Taking Care of Your Diabetes When You Are at School or Work
Being at School
- Try to stick to your regular schedule of eating, testing glucose, giving yourself an injection, and being active.
- Do you have an especially busy day ahead? Any change to your schedule can affect diabetes. Have a kit on hand to treat hypoglycemia. This kit can include items like glucose tablets, fruit juice, soft drinks (with sugar), hard candy, or sugar packets. Ask your doctor how much you should take. For example, 3-4 glucose tablets may be what you need to adjust the levels. If you have an exam coming up or a strenuous gym class, remember to check your glucose right before.
- Prepare for the school day. Pack all of the supplies that you’ll need—testing strips, medications, and kit to treat hypoglycemia. You should also have back-up supplies in the nurse's office in case you forget or lose them. Bring a healthful lunch that includes snacks and drinks. Wear or carry identification that says you have diabetes. There are a lot more options than having to wear the stainless steel medic alert bracelet. Online, you can find jewelry in all kinds of styles that alert people to your condition. Keep emergency contacts in your desk, locker, and backpack.
- If your schedule has changed a lot, like participating more in sports, talk to your doctor. You may need a new diabetes management plan. In general, it is a good idea to exercise after lunch. Or, have a snack before being active.
- Find out what you should do if you have a substitute teacher or if the nurse is not in school. Keep a copy of your diabetes management plan at the school in case you need to show it to the staff.
- If you are bullied at school because you have diabetes, tell an adult right away. Talk to someone you trust, whether it is a parent, teacher, or guidance counselor. It is their job to keep you safe, and you have the right to feel comfortable in your school.
- Talk to your friends. Chances are they will be understanding your condition and will offer support.
- Ask your doctor what the warning signs are for hyperglycemia and hypoglycemia. Know when you need to call for emergency services.
Being at Work
- Share your diabetes management plan with your boss, coworkers, and nurse or medical team (if your company has one). It is important that they know what to do if you have a complication. In your desk and car, keep items like glucose tablets, hard candy, sugar packets, fruit juice, and soft drinks (with sugar) to treat hypoglycemia, or have money for a vending machine. Ask your doctor how much you should take to bring the glucose levels back up.
- If your work schedule changes, talk to your doctor. Your diabetes management plan may need to be revised.
- Prepare for your work day by packing everything that you’ll need—diabetes supplies (such as testing strips, syringes, needles, batteries for meters and pumps) and medicine. In addition to carrying a diabetes identification card in your wallet, remember to wear your medic alert bracelet. If you feel uncomfortable wearing it, look online to find ID bracelets, necklaces, and charms in many styles. Keep emergency contacts in your desk or backpack.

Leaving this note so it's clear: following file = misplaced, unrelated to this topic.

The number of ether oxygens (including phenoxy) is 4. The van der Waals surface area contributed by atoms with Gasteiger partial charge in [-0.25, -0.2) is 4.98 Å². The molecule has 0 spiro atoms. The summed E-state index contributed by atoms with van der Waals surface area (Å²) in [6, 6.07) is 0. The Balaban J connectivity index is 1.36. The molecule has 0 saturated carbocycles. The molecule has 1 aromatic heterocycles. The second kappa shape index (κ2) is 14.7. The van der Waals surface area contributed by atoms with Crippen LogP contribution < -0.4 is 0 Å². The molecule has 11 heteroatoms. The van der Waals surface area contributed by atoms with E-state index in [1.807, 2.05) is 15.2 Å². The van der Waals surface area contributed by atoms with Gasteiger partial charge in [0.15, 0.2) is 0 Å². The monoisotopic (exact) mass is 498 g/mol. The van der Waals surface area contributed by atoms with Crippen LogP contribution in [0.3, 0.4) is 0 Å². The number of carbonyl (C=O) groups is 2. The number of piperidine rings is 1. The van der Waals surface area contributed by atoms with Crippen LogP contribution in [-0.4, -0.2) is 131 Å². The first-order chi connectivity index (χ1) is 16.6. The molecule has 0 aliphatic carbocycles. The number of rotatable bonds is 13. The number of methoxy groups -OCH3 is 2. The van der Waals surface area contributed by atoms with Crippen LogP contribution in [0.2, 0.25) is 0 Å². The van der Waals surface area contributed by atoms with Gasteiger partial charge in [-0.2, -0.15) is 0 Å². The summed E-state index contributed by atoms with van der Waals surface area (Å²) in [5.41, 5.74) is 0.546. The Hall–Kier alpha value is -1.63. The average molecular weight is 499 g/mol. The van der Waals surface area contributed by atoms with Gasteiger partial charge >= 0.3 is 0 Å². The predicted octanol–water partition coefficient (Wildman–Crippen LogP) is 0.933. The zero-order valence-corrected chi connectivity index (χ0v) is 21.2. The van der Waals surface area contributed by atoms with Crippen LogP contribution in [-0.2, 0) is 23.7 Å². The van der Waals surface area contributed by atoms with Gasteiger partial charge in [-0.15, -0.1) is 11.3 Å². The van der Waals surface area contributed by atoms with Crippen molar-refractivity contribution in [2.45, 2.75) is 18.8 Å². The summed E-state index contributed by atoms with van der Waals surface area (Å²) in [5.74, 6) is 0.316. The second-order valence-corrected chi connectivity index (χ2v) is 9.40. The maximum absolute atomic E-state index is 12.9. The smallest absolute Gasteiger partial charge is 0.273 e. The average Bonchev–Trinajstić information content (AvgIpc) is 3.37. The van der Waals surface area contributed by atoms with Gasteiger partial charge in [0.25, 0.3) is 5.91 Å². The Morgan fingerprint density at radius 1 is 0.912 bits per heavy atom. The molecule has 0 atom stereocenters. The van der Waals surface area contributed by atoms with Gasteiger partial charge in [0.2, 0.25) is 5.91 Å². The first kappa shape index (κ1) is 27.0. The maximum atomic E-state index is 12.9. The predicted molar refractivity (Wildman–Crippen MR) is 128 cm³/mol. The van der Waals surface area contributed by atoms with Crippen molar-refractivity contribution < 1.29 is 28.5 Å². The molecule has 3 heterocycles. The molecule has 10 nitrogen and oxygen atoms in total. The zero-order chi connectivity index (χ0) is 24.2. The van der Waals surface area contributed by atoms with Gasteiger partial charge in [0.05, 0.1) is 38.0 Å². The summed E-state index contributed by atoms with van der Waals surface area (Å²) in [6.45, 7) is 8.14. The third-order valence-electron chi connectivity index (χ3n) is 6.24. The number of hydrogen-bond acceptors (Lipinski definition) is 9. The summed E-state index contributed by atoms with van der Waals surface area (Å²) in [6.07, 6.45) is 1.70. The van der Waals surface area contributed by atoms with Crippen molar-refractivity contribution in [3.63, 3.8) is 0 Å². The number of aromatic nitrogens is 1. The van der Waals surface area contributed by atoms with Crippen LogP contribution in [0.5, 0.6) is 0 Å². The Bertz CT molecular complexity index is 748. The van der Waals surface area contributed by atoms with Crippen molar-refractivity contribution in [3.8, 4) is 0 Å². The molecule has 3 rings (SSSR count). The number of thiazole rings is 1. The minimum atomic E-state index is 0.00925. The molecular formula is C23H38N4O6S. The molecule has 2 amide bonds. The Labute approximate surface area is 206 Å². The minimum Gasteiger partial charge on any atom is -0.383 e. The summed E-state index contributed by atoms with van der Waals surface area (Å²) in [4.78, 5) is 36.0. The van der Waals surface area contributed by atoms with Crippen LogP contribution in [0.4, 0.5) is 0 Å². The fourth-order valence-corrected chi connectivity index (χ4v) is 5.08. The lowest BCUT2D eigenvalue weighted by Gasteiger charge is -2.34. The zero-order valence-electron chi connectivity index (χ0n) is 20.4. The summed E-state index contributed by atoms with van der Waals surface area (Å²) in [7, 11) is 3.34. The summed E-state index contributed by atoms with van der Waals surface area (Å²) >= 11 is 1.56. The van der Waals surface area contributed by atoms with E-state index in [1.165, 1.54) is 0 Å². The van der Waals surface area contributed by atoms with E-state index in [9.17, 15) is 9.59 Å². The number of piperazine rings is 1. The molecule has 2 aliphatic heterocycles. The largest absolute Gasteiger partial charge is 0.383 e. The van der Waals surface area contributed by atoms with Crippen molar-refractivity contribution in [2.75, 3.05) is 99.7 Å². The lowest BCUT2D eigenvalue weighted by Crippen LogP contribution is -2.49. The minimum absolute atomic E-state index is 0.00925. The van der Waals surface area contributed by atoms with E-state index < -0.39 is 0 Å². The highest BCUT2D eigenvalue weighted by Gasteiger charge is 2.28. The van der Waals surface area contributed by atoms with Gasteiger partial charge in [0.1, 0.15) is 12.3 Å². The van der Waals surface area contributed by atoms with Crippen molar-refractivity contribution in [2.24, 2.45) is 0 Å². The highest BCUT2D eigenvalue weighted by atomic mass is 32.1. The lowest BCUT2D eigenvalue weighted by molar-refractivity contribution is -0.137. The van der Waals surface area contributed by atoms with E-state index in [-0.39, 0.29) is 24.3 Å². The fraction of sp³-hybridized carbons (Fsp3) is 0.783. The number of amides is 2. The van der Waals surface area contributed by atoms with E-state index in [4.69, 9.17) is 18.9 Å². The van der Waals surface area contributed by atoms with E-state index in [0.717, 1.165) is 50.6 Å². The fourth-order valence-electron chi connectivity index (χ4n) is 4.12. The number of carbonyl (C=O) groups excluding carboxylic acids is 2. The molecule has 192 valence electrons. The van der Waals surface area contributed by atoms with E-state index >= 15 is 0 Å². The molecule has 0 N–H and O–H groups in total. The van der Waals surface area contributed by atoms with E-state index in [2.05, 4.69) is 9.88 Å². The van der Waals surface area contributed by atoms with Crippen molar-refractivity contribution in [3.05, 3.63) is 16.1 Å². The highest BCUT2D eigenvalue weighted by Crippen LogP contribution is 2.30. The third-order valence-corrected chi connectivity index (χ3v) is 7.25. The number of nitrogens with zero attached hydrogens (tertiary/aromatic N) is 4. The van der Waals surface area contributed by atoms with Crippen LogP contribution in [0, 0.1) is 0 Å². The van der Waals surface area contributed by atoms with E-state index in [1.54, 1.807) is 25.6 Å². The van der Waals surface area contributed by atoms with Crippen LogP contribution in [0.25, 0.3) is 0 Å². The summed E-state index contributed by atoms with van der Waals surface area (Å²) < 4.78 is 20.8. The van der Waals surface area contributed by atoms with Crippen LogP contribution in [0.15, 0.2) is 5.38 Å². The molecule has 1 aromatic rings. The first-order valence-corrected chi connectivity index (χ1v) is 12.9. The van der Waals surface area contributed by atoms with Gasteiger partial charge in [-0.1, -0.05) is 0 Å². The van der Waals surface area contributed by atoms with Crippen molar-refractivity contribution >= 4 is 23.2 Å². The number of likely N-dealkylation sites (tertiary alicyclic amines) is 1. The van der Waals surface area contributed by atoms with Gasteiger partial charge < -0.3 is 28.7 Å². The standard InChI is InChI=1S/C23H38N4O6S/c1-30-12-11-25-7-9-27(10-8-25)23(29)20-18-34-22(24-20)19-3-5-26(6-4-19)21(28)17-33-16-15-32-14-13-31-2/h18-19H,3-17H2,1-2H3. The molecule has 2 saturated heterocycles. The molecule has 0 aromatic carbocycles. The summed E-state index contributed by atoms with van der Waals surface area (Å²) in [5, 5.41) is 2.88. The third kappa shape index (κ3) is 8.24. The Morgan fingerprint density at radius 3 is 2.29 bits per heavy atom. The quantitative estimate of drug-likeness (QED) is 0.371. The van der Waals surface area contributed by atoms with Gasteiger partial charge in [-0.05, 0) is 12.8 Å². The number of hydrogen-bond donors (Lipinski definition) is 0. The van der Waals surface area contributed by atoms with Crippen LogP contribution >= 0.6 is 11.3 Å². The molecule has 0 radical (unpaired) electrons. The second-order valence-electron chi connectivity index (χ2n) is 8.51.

- Take the time to prepare a healthful lunch that includes fresh fruits and veggies. For busy days, have on hand canned soup, tuna, fruit juice, and vegetable juice. Going out to lunch? Read the menu first; many restaurants post their menus online. Once there, make good choices, like ordering a broth-based soup or salad, skipping the rolls and butter, eating smaller portions, and splitting dessert. In general, try to eat lunch at the same time every day.
- Exercise can help your body use insulin better. Take a half hour to walk or workout in the gym. To avoid hypoglycemia, exercise after eating lunch or have a snack before the activity. You should also test your glucose.
- If you have an especially demanding task, test your blood sugar right before.
- Be sure you know what symptoms should trigger you to call the doctor right away.
American Diabetes Association http://www.diabetes.org
National Diabetes Information Clearinghouse http://diabetes.niddk.nih.gov
Canadian Diabetes Association http://www.diabetes.ca
Public Health Agency of Canada http://www.phac-aspc.gc.ca
Diabetes center. Kids Health—Nemours Foundation website. Available at: http://kidshealth.org/parent/managing%5Fdiabetes/living/school%5Fdiabetes.html. Accessed October 22, 2014.
Managing diabetes at work. University of Tennesee Medical Center website. Available at: http://www.utmedicalcenter.org/news/Managing+Diabetes+at+Work/1972.html. Published October 26, 2008. Accessed October 22, 2014.
Physical activity and exercise. Canadian Diabetes Assocation website. Available at: http://www.diabetes.ca/clinical-practice-education/professional-resources/physical-activity-exercise. Accessed October 22, 2014.
Take care of your diabetes during special times or events. National Diabetes Information Clearinghouse website. Available at: http://diabetes.niddk.nih.gov/dm/pubs/type1and2/specialtimes.htm. Updated February 12, 2014. Accessed October 22, 2014.
Take charge of your diabetes. Center for Disease Control and Prevention website. Available at: http://www.cdc.gov/DIABETES/pubs/tcyd/ktrack.htm. Updated May 21, 2011. Accessed October 22, 2014.
Type 1 diabetes in school. Juvenile Diabetes Research Foundation International website. Available at: http://www.jdrf.org/index.cfm?page%5Fid=103439. Accessed October 22, 2014.
What is bullying? Stop Bullying Now website. Available at: http://www.stopbullying.gov/what-is-bullying/index.html. Accessed October 22, 2014.
What should I do if my blood glucose numbers are too high or too low? National Institute of Diabetes and Digestive and Kidney Diseases website. Available at: http://diabetes.niddk.nih.gov/dm/pubs/type1and2/lowglucose.htm. Accessed October 22, 2014.
- Reviewer: Michael Woods, MD
- Review Date: 10/2014 -
- Update Date: 10/22/2014 -